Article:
There is no ‘one’ universal credit score. Different lenders can score differently, using their own formulae based on their own factors – there really is no ‘magic number’.

The Experian Credit Score is a guide to help you understand your credit report, and how the way you’ve managed the credit you’ve had in the past might affect applications you’re making now, and can give you an indication of what kind of loan you might get. Usually, a higher score means you’re seen as lower risk – meaning you’re more likely to get credit, and at better rates.

Your Experian Credit Score is not set in stone – it’s a living, breathing thing and it changes along with your own financial behaviour. Getting your credit score up could open up the potential chance to get better loans – and at better rates.

5 tips for improving your Experian Credit Score

  1. Do try to stay within your credit limits and do try to pay your credit bills on time. Missed or late payments stay on your credit report for at least six years, and this can have a big impact on your score.
  2. Credit scoring can also look at the average age of your accounts, so try not to chop and change all of your accounts on a regular basis.
  3. Review your credit report regularly: make sure it’s up to date, and that the information on it is accurate. If you do find anything that needs correcting, contact the relevant lender and ask for an amendment – Experian can also raise a dispute on your behalf. Even small details like the way your name and address is recorded could have a significant impact.  
  4. Don’t resort to a scattergun approach to credit applications, as each application is recorded on your credit report and if lenders see lots in a short period, they could think that you’re desperate or suspect a fraud.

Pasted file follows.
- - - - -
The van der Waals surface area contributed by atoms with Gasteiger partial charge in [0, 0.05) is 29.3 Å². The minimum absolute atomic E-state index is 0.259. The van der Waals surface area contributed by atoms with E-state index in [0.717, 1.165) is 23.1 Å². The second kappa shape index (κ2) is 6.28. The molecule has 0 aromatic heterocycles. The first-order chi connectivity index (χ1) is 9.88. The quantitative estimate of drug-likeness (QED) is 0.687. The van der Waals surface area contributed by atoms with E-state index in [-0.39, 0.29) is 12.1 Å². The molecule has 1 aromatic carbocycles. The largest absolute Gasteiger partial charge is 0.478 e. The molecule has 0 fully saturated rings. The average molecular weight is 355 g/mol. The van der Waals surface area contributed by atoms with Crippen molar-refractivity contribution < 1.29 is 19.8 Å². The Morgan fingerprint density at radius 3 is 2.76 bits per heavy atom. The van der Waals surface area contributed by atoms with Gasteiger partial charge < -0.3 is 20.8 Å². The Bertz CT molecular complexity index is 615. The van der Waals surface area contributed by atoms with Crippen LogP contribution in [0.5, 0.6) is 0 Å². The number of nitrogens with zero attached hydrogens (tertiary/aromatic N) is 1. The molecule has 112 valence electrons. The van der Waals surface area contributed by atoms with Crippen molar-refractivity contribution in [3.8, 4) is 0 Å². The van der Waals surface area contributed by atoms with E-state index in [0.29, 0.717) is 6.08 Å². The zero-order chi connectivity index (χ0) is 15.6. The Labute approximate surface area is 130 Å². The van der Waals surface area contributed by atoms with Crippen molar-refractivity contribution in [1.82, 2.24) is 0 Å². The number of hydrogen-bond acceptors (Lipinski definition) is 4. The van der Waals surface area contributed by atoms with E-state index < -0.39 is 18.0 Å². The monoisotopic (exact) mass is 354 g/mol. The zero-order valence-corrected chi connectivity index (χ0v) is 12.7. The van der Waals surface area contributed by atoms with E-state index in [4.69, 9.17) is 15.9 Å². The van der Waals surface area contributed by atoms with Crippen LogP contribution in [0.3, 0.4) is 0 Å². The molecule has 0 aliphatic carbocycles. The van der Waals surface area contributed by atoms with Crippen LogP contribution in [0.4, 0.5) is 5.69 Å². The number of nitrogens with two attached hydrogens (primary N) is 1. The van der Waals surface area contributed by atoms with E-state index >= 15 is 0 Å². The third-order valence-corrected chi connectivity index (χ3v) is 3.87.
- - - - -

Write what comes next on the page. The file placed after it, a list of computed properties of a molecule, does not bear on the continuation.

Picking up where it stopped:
5. Make sure you register to vote at your current address, as lenders use the electoral register to help confirm who you are and where you live.

Talk to us
If you have questions you’d like answered about your Experian Credit Report and Score, our Twitter and Facebook customer service teams are online Monday to Friday 9am to 8pm. Saturdays 9am to 5pm.

You can also send in general credit or ID Fraud questions to James Jones, our Head of Consumer Affairs, who regularly answers queries on his popular Ask James column – a selection of which we regularly feature in this blog.

How will cancelled Wonga loans affect credit ratings?

Dear James,

Wonga has recently announced it is cancelling loans owed by a number of customers following a review of its lending criteria. Can you tell me what will happen to these people’s credit reports and when, and how this will affect their future credit ratings? Thanks.

Ben, Brighton